When the dust of victory settled, Mao, Jou EnLai and other officials grappled with the language issue. Should they adopt the Roman alphabet? They had a 10 percent literacy rate. The characters were too difficult to learn. They decided to simplify them, to keep their connection with the past. But they simplified them so much that their ancient classics can only be read, ironically, by the Japanese, who have retained the original characters in their writing system. But, everyone can read and write in today’s China.
Another issue was what to do with the surviving, 46 year old, last Ching dynasty emperor, Pu Yi. I have a soft spot for this weedy little stereotype of a Chinese man with round black glasses and slightly buck teeth, and so did Mao and the people around him. They didn’t want him dead, they wanted him as a shining example of reform. He was put in a re-education camp for several years where he was bullied when it became known who he was and it became obvious that he was almost incapable of getting dressed by himself or carrying or serving food without spilling it, not having done these things before. He ended up as a park gardener in Beijing. They even arranged a partner for him. They said, after all, an emperor needs a consort. They chose somebody’s unmarried middle-aged sister, an office worker, and he lived out his remaining years quite happily with her. But, what a roller-coaster ride of a life the poor man had! He spent his life yearning for the medieval palace splendor of his youth. His one true home. He told his jailers about his life in the palace, how from the age of 13 the eunuchs had brought a succession of palace maids to his room at night. When he found himself married off at 17 he left his bride sitting on the edge of the bed in her red dress and veil. She was a complete stranger, he said, the palace maids were his friends. But, he grew fond of his wife and in old age one of his happiest memories was riding around the streets of Beijing on a bicycle incognito with his beautiful bride on the back. But, enough about poor Pu Yi.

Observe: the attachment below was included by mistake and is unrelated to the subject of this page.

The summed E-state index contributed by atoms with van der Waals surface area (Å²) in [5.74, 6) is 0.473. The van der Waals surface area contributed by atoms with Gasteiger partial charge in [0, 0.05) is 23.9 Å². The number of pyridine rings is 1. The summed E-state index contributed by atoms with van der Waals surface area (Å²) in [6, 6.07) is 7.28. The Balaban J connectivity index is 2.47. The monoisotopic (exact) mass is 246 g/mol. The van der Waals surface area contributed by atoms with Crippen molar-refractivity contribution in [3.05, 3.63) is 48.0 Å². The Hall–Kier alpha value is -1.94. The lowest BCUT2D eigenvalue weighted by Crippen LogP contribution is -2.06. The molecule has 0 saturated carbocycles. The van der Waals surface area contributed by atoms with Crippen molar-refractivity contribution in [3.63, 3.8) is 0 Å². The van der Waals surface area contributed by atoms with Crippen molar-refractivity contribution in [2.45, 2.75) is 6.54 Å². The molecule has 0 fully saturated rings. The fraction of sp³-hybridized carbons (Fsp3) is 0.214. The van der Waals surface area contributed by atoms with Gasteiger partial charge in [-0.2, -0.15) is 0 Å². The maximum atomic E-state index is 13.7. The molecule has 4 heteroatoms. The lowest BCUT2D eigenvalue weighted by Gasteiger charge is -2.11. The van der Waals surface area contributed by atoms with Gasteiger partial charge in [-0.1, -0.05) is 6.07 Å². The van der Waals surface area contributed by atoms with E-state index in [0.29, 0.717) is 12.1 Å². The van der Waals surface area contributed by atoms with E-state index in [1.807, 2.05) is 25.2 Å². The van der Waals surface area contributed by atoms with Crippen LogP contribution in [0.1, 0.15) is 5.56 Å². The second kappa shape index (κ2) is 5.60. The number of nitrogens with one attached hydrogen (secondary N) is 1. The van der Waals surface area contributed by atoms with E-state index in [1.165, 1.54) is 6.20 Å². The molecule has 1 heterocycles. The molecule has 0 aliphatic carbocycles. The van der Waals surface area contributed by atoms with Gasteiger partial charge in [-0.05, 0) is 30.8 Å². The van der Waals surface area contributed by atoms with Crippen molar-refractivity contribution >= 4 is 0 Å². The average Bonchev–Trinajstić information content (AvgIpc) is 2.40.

Perhaps Mao was good at being a revolutionary but once he got into power he didn’t actually know how to pull off his idea of modernizing the country, bringing it into the modern world. His ideas often seemed to bring disaster and the people closest to him were perhaps too afraid to offer their ideas. Also, a revolution is a violent thing. During the French Revolution there were aristocratic heads being chopped off to a large clapping, appreciative audience for three years straight! That’s a lot of dehumanizing violence. You say you want a revolution…